Those of you who keep up with my posts probably understand the love-hate relationship I have with Ethiopia. Some days I think I’m living it up in a beautiful, sincere, vivacious country; Other days I can’t leave my house for fear of being swallowed up by the God forsaken hellhole that exists outside my door. Thursday was one of the hellhole days.
There’s no easier way to hate Ethiopia than by traveling by public transport. Except to travel by public transport the day before a major holiday. I should have known better. I should have known that getting back to Atsbi wouldn’t be worth the tears I’d shed. But I did it anyway. I made my way to the bus station, where, as fate would have it, I missed getting a spot on a bus by just seconds. As the minutes passed, the station filled with irritable travelers carrying livestock of all kinds, but no more busses arrived. I sat in the shade, looking up the mountain for the telltale cloud of dust that would mean the impending arrival of a bus.
So an hour later, when one did finally pull into the station, people were expecting it. As per the usual approach, dozens of people bum rushed the bus while it was still moving, grabbing onto the door and windows to be drug along until is stopped. Then before anyone exited the bus, people began pushing, shoving, clawing and fighting their way up the steps in an attempt to gain a coveted seat. The only way for me to get a seat was to do the same, but I dropped my bag in the mob and was left pinned to the ground as people clambered over me to get on the bus. It wasn’t until I began screaming and kicking that people gave me room to get off the ground.
By the time I got on the bus, my rage was near blinding. But then I looked around and I was the only woman on board, despite the fact that at least half of those who were waiting were women. None of the others had been able to fight their way on. I had already been voicing my harsh opinion of the behavior of Ethiopians, but I decided it was my duty to stand up and address what had just happened. I asked who spoke English, and several responded, so I asked them to translate. Voice shaking, I asked, “where are all the women?” Blank stares. Then snickers. I explained that I had lived in Ethiopia for two years and that the most common question people ask me is “how do you find the condition of Ethiopia.”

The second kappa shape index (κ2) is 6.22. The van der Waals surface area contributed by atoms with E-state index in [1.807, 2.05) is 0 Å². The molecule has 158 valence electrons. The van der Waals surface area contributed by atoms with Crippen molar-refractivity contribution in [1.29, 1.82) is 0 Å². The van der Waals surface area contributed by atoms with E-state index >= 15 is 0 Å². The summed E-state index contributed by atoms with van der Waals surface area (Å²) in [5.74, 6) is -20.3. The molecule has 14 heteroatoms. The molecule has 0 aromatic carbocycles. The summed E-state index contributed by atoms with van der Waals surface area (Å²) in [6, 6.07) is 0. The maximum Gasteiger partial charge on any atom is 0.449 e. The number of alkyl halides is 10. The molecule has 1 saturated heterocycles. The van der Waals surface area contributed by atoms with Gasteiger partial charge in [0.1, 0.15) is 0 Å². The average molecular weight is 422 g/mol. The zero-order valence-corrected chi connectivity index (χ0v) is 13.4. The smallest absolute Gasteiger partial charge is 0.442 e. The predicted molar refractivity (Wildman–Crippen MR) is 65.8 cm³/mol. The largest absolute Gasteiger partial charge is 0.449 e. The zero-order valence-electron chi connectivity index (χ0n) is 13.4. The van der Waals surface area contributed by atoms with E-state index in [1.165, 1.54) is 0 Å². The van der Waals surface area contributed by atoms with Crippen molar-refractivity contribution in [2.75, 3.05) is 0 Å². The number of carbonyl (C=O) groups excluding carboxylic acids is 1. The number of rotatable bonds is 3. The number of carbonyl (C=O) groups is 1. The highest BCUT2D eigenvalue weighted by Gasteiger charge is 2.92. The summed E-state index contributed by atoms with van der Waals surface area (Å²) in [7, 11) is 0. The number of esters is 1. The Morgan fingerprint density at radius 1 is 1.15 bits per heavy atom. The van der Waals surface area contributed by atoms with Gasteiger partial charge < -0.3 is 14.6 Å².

“I find the condition to be crap,” I said, “complete crap.” More snickers. Finally someone shouted “it’s our culture, our custom.” There it was: The answer to every problem in Ethiopia. Culture. Screw culture. This was just another group of moronic Ethiopians who were too stubborn and lazy to change their awful behavior. And let me be clear, it’s almost always men who have this attitude. I sat back down in my seat, tears streaming down my face as I listened to the disgusting men talk about what I had just said, laughing with one another and mocking me.
Before I moved to Ethiopia I had never felt disrespected by a man just because I’m a woman. Here, it happens every single day. I cried the whole way to Atsbi for the women that are forced to live in a society where they are disrespected and demeaned daily. Where they are forced to do far more than their share of the work while their husbands drink away the family’s meager income. Where women actually believe they are inferior to men because that is what they’ve been told their whole lives.
In my last Unchangeable Ethiopia post several Ethiopian women commented, mostly sticking up for a country they love. So let’s hear it, women of Ethiopia: are you going to stick up for the men of your country? The hateful, chauvinistic pigs that are running your country into the ground? The fathers of your daughters? Because I certainly never will.